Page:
President Trump asked Congress on Tuesday to pass an infrastructure package that would ultimately be worth $1.5 trillion, increasing the amount of investment in infrastructure over what he requested of lawmakers the last time he appeared before a joint session of Congress.

"Tonight, I am calling on the Congress to produce a bill that generates at least $1.5 trillion for the new infrastructure investment we need," Trump said during his first State of the Union address on Tuesday.

"Every federal dollar should be leveraged by partnering with state and local governments and, where appropriate, tapping into private sector investment — to permanently fix the infrastructure deficit," Trump said. "Any bill must also streamline the permitting and approval process — getting it down to no more than two years, and perhaps even one."

The president credited his administration’s massive deregulatory push with paving the way for infrastructure reform to proceed quickly if passed.

“America is a nation of builders. We built the Empire State Building in just one year – isn’t it a disgrace that it can now take ten years just to get a permit approved for a simple road?” Trump said.

“I am asking both parties to come together to give us the safe, fast, reliable, and modern infrastructure that our economy needs and our people deserve,” he added.

In the days leading up to Trump's State of the Union, the White House had given little indication of how much detail Trump would reveal about his infrastructure plan during the speech. Senior administration officials said only that Trump would focus on the issue in an address aimed at bridging the divide between Republicans and Democrats.

Trump had called for a $1 trillion investment in infrastructure during his speech to a joint session of Congress last year. While he didn’t specify at the time how much taxpayer money would be required to reach that goal, he did say he hoped the funding would entail a mix of public and private investments.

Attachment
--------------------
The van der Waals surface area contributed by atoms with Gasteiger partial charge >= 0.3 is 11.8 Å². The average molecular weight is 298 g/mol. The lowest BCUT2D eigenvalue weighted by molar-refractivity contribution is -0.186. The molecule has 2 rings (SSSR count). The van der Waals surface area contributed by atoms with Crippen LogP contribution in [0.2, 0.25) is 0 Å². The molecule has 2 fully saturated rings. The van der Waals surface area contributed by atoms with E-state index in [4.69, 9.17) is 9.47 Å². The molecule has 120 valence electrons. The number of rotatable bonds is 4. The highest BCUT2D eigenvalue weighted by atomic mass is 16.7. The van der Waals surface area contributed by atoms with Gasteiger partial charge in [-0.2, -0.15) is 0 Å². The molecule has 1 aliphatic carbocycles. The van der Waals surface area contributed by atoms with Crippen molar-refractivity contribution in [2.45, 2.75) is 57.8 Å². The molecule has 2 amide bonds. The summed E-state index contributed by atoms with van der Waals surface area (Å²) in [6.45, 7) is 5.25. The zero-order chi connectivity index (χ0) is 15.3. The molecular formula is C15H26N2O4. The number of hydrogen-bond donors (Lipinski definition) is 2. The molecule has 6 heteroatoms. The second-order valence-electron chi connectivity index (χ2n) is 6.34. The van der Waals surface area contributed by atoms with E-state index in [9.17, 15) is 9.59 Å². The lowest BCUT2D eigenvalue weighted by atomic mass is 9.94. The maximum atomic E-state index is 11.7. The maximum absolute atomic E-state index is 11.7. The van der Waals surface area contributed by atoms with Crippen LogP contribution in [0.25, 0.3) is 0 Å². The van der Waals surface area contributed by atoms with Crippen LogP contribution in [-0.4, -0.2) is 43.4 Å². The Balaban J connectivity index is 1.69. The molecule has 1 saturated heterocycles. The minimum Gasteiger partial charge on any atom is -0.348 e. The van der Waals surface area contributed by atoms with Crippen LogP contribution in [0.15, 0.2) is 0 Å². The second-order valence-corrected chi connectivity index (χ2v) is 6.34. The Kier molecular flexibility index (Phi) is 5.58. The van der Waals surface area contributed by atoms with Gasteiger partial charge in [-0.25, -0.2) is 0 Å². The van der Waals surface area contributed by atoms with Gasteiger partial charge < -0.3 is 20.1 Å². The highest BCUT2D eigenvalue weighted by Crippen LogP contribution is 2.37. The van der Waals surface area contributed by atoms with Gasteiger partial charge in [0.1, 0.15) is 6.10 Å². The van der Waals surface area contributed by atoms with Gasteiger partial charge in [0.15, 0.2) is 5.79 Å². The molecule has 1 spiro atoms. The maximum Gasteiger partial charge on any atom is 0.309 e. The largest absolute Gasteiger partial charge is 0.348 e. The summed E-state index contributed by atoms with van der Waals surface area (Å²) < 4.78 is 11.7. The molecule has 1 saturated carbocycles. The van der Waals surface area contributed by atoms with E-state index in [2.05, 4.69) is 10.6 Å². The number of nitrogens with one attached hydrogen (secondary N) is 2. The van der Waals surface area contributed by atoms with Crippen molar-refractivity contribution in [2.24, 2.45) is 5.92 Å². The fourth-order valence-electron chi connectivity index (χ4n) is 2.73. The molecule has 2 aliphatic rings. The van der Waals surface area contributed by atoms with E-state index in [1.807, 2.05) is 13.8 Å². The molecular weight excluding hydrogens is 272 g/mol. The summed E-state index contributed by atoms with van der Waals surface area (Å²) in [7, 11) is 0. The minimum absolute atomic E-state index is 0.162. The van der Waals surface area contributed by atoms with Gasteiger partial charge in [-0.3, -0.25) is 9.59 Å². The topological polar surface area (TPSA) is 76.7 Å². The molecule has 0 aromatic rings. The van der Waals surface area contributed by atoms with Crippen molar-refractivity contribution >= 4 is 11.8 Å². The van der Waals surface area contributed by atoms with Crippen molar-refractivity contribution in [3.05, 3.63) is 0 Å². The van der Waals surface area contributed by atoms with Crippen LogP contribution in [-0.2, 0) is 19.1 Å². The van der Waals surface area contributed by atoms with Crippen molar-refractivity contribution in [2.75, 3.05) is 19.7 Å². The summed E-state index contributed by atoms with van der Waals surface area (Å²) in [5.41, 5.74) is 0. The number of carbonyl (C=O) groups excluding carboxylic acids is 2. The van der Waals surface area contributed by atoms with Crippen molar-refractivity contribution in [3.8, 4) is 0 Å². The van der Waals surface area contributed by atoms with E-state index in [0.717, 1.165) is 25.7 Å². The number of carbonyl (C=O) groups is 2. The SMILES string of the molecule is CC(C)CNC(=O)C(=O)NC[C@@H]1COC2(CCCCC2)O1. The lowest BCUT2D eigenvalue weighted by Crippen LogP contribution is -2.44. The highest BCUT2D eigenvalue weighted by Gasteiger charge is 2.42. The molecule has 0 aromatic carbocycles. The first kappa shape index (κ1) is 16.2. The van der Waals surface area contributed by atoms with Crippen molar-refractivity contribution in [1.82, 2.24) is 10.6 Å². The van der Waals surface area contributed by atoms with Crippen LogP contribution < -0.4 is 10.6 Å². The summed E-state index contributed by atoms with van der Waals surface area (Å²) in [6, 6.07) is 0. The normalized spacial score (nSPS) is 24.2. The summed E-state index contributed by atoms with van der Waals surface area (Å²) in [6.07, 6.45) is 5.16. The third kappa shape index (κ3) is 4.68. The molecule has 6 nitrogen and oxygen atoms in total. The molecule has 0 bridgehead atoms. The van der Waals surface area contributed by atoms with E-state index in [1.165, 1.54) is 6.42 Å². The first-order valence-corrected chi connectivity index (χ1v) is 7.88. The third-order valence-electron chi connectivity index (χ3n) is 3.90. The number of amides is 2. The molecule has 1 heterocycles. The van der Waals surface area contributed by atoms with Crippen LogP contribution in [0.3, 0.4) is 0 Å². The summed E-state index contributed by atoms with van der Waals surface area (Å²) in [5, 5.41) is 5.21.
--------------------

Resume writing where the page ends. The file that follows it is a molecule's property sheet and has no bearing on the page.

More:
“To launch our national rebuilding, I will be asking Congress to approve legislation that produces a $1 trillion investment in infrastructure of the United States — financed through both public and private capital — creating millions of new jobs,” Trump said last year. “This effort will be guided by two core principles: buy American and hire American.”

In the spring of 2017, the administration proposed spending $200 billion to spur investments of $800 billion in private capital over the next 10 years.

But the White House took months to fill in the details of its infrastructure plan, despite billing the policy issue as a top legislative priority heading into this year.

A draft of the infrastructure framework that leaked last week suggested the administration would focus heavily on rural areas that lack high-speed internet access and public transit. The draft plan would offer funding for such projects in the form of block grants to states, which would then have the ability to decide how best to spend the money in rural communities.

Critics have questioned whether the administration can shepherd an infrastructure plan through Congress during an election year, even though members of both parties have said they recognize the need to overhaul many of the country's roads and bridges.